New York City, N.Y., Apr 8, 2020 / 04:00 am (CNA).- Charlotte Price and Ellen Rogers thought they would be getting confirmed together on April 11, the Easter Vigil, at St. Vincent Ferrer in Manhattan. They thought they would have a crowd of their friends with them, and they thought they would be able to celebrate immediately with their loved ones.
None of that happened.
Thanks to the COVID-19 outbreak in New York City, the Archdiocese of New York suspended the public celebration of Mass on March 14, meaning that the chances of an Easter Vigil liturgy a month later looked pretty slim. So the Dominicans who taught Price and Rogers’ RCIA classes did what they did best: improvised.
And that is how, over the course of one year of discernment, prayer, and RCIA, Price went from having never been to Mass to being confirmed at a private one; and from never knowing a religious sister to having an audience of 12 of them at her confirmation Mass.
Raised a Congregationalist in Massachusetts, Price, 34, found herself outside of any sort of religion for about two decades. Her journey to the faith took many twists and turns, but she eventually found herself at St. Vincent Ferrer, and emailing Fr. Joseph Martin Hagan, O.P., the newly-ordained priest who was in charge of RCIA.
Rogers’ journey to the Catholic faith was nearly the opposite of Price’s–she had always been religious, and had even attended Catholic Mass for years.
Raised an Anglican in Texas, Rogers attended the University of Dallas, where she began to feel the call to enter into full communion with the Church around the age of 19. About four years later, after moving to New York City last June, she began that journey in earnest, and signed up for RCIA at St. Vincent Ferrer.
Neither sought out St. Vincent Ferrer due to its connection with the Dominican Order–the church is the location of the headquarters of the Eastern Province–but both grew to appreciate the Dominican friars at the parish.
Rogers was told by a friend that St. Vincent Ferrer was “the most beautiful church in the city,” which prompted her to take a visit.
“I just fell in love with the liturgy and saw they had a big sign outside like ‘email for RCIA,’ and I said, ‘okay.’”
Price told CNA that before attending St. Vincent Ferrer, she did not know what a Dominican friar was, and thought the name was a reference to the Dominican Republic.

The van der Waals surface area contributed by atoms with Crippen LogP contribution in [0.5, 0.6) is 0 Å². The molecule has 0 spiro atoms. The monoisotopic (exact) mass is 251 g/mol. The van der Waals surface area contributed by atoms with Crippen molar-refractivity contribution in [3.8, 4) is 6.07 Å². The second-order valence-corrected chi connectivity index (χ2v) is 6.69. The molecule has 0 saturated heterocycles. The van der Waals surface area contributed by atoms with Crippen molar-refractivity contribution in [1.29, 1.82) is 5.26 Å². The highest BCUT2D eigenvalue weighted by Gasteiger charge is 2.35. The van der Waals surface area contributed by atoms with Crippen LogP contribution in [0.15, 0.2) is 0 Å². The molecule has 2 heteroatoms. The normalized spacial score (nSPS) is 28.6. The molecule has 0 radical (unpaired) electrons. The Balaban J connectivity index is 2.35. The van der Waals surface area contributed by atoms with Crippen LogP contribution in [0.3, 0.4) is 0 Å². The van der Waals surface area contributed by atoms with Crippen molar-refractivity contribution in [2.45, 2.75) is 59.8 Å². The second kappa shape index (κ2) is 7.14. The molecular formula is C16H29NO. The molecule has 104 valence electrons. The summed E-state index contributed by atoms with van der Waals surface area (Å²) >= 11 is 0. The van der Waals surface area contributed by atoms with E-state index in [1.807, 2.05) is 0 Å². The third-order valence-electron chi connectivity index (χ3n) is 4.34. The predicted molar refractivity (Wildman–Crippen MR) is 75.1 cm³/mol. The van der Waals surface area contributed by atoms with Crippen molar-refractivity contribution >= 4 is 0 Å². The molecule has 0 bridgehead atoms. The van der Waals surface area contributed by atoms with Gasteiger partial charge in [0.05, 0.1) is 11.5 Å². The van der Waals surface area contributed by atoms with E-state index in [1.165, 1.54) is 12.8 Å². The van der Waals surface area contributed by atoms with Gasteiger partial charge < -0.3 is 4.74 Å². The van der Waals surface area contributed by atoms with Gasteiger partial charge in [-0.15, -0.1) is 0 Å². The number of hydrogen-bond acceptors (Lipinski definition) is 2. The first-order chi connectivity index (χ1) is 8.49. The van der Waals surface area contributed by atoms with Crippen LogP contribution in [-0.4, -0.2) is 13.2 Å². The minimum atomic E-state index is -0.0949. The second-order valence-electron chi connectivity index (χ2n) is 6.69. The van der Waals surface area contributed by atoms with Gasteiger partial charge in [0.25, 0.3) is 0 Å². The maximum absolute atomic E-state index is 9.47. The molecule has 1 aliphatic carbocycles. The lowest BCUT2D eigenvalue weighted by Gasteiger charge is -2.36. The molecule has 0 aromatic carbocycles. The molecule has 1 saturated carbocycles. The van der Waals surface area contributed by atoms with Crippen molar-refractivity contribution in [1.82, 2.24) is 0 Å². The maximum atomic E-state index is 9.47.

“I was like, ‘is it gonna be in Spanish?’” she said, laughing. After learning that Mass was, in fact, celebrated in English at St. Vincent Ferrer, she began attending regularly.
The two both told CNA that their RCIA journeys went relatively smoothly–until the first cases of COVID-19 were found in the city and churches around the world began shutting their doors and suspending public Masses.
“I probably started thinking ‘this might not happen’ very early,” Price said. “I think I remember the first time I thought, ‘oh, this probably isn’t going to happen’ was Ash Wednesday. And at that point, everyone said I was being ridiculous.”
She said that she took the news of the likely cancelation of Easter Vigil very hard, particularly because she feared the possibility of dying without being confirmed, receiving the Eucharist, or going to confession.
“I was very upset,” Price told CNA. “I mean, I didn’t blame the Church or anything, but especially since I had a much longer period away from any church–like I spent 20 years probably not going to any church at all–so for me, I was like, ‘Oh, I finally figured it out,’ I finally said ‘yes’ to Christ, and now I’m not going to be able to even to join the Church.”
She said because she had read news reports about healthy people her age that were dying of COVID-19, she was particularly concerned about getting her spiritual affairs in order in case she contracted the virus.
“All of a sudden, my mortality is right there,” she said.
“Before, I was like, ‘I’m fine waiting,’” she said. “Whatever God has in mind. But then I was like, if I die, and I haven’t been confirmed, I haven’t gotten to confess my sins, I just absolutely do not want that to happen.”
Price quickly sprung into action, and arranged her first confession. Rogers soon followed suit.